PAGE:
Mold-Mildew Resistant Grout?

Discussion in 'Shower & bathtub Forum & Blog' started by danboston, Apr 3, 2011.

  1. danboston

    danboston New Member

    Messages:
    38
    Location:
    Lawrence, Massachusetts
    Does anyone know if there is a tried-and-true grout out there for tiling bathroom shower stalls that is mold and mildew resistant?

    I am considering using the Swanstone shower kit or tiling a new shower stall in my basement and am very concerned about mold and mildew. I hear that the Swanstone products are very good in regards to resistance to mold and mildew.

    However, I am also concerned that the Swanstone panels will start coming off the walls in about 10 years, whereas, tile is pretty much maintenance free (other than potential mold-mildew issues).

    Any and all comments are greatly appreciated.
  2. LLigetfa

    LLigetfa DIYer, not in the trades

    Messages:
    3,980
    Location:
    NW Ontario, Canada
    The one thing to remember with mold and mildew is that it requires a food source. Eliminating the source of spores, the moisture, and the food, go a long way in preventing mold and mildew.

    One can also use products with mildewcide in it. There are good mildew resistant paints, silicone seal, and grout additives like Grout Boost.
    www.groutboost.com/pdfs/GB_AdvncPro_FAQ.pdf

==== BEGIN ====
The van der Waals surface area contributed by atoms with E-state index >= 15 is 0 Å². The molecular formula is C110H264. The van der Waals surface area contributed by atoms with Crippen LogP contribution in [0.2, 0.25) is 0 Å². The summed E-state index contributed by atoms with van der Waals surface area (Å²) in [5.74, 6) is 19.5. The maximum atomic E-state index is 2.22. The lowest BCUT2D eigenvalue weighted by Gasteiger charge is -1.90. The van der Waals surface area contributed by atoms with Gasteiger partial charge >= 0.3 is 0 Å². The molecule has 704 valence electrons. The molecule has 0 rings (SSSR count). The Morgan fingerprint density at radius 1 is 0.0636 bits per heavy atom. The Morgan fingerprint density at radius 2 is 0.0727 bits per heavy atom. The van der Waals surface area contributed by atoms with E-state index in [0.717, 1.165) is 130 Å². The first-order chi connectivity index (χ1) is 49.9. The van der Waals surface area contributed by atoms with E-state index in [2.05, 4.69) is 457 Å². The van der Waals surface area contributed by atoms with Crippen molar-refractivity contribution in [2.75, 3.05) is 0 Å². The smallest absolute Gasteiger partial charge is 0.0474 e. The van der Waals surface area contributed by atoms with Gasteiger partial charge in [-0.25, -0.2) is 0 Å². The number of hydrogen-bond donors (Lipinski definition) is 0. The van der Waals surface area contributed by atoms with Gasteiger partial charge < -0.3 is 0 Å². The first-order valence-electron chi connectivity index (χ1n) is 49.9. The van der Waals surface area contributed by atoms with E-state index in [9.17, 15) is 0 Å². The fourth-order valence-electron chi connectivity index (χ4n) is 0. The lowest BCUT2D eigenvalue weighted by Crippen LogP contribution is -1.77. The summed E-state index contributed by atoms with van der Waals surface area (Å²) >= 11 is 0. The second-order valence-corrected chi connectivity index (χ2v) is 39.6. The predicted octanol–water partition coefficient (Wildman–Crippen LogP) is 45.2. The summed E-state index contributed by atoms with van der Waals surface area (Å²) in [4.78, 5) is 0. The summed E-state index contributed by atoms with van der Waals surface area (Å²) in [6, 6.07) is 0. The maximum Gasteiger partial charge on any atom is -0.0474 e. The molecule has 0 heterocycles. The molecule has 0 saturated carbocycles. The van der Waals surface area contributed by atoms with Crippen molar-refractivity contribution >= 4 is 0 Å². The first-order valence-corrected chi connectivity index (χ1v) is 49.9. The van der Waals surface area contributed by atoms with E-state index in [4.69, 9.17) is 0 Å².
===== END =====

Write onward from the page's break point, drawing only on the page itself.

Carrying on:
3. jimbo

    jimbo Plumber

    Messages:
    8,997
    Location:
    San Diego
    Why would the swanstone panels come off in ten years??

    You can use the best products out there, but grout and caulk will be a maintenance item. You can't just ignore the fact the they need to be cleaned on a fairly regular basis, and if you allow high humidity, nothing will stop the mold. The BEST product to spend a little money on in a bathroom is a top quality fan....quiet and HIGH cfm
  4. jadnashua

    jadnashua Retired Defense Industry Engineer xxx

    Messages:
    22,013
    Location:
    New England
    There are some grouts that come with mold inhibitors built-in, whether you can use the addatives to any grout is an open question, and it may have variable results. If you can minimize at least one required item, mold can't grow (moisture, spores, food). By far, the easiest to minimize is moisture followed by food (regular cleaning). Not much you can do about the spores, they're almost literally everywhere. A shower built with a surface membrane means less subsurface can get wet so the whole shower dries out quicker. If you want your grout to be long-term mold free, then consider an expoxy based one - lots more money, but then, you won't be replacing it either. The simplest thing to minimize mold in a shower is to wipe the walls and floor after done...most won't do that, so good ventillation is probably the most convenient (put the fan on a timer or humidistat so it actually runs long enough to do its job).
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